By Ling-Mei Wong
Tea Do, or “way of tea,” marks the entrance of one of the few dedicated teahouses in Chinatown. While you can still satisfy your boba fix at one of the bakeries or Vietnamese restaurants, Tea Do puts the quality of their beverages first in a trendy space on Tyler Street.
Founded in Philadelphia in 2012, Tea Do arrived in Boston’s Chinatown with plenty of experience in pleasing their customers. The Boston location, which opened in March, keeps crowd-pleasing features such as games, vibrant decor and late hours, staying open until 1 a.m. Regular drinks are $3 while large ones are $4, keeping prices wallet-friendly. The Jenga-playing groups make this a lively teahouse — boba tea definitely does not provide the same experience as English high tea.
The classic boba milk tea ($3) nails just the right mix of black tea, cream and chewy boba. Be sure to specify how sweet you want your tea, along with how much ice you’d like, as the drinks tend to be on the sweet side. “Half sugar” is more than enough sweetness for me, as I prefer strong tea.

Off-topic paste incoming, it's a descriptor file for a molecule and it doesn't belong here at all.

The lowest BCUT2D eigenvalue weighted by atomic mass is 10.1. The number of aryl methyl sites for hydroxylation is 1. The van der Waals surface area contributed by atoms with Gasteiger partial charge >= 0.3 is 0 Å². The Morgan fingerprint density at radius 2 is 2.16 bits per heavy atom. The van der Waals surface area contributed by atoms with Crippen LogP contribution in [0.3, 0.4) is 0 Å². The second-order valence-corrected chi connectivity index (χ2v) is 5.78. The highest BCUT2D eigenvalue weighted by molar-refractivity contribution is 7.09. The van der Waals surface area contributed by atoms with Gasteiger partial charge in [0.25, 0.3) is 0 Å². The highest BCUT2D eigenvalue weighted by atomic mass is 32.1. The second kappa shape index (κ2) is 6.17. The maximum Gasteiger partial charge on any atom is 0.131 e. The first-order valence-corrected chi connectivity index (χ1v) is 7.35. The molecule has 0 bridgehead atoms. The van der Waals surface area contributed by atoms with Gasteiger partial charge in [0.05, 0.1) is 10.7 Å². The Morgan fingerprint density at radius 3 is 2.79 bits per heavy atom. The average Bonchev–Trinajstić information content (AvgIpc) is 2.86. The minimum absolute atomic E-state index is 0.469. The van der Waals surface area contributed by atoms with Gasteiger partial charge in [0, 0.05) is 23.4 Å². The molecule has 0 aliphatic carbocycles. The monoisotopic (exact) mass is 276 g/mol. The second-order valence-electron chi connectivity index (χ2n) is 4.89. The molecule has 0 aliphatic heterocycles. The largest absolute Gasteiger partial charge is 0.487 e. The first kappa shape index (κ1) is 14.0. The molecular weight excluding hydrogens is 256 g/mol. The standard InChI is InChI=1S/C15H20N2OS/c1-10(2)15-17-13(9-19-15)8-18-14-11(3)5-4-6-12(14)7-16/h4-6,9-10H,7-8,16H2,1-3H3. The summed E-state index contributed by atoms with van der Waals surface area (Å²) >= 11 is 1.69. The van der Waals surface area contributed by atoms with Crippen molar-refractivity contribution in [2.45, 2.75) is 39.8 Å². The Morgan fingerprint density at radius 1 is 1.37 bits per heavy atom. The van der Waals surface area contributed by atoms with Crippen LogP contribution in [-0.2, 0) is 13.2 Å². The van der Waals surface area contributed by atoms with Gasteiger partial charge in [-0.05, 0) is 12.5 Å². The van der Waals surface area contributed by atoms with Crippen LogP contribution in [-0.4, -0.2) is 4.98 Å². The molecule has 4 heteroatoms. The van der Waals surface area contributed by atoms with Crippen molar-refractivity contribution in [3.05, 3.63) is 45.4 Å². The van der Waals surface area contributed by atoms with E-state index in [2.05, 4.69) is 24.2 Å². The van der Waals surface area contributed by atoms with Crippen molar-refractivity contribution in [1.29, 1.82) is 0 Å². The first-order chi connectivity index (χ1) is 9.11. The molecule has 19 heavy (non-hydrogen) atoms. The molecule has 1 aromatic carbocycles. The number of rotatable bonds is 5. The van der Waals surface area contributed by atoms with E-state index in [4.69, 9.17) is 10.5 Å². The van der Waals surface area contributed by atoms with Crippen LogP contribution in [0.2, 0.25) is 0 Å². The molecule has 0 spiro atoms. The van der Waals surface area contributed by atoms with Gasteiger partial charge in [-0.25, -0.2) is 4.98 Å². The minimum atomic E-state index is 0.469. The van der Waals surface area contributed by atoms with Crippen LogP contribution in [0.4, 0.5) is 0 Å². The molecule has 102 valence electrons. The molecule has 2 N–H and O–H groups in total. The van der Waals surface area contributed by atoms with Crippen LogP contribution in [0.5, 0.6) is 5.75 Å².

Among Tea Do’s specialty drinks is the “Sunset,” which features green tea mixed with kumquat, lemon and aloe jelly ($4). Tea Do uses real tea leaves rather than powder, a choice that becomes most evident in the taste of its green tea.
Japanese green milk tea ($3) is a matcha drink, which is easily confused for jasmine green milk tea ($3) on the menu.
The helpful clerks will typically check to make sure patrons get the right beverage, but do be careful when ordering.
Snacks are tasty and fairly quick at Tea Do. The takoyaki ($3.50) includes six scrumptious squid balls that are hot and topped with mayo and bonito flakes.
Onigiri, made-to-order rice wrapped in sheets of nori, or roasted seaweed, range from $2.50 to $3.50. The Kani, or crab onigiri ($2.50), was perfectly complemented by spicy mayo dipping sauce.
Spam onigiri ($2.50), fried spam enveloped in warm rice and crispy nori, also made for a satisfying snack.
Tea Do already has a number of fans, including Boston City Councilor and former teahouse owner Michelle Wu. With the right mix of tea, fun and lively ambiance, Tea Do has carved out a hip niche in Chinatown.
8 Tyler Street
Boston, MA 02111
This post is also available in: Chinese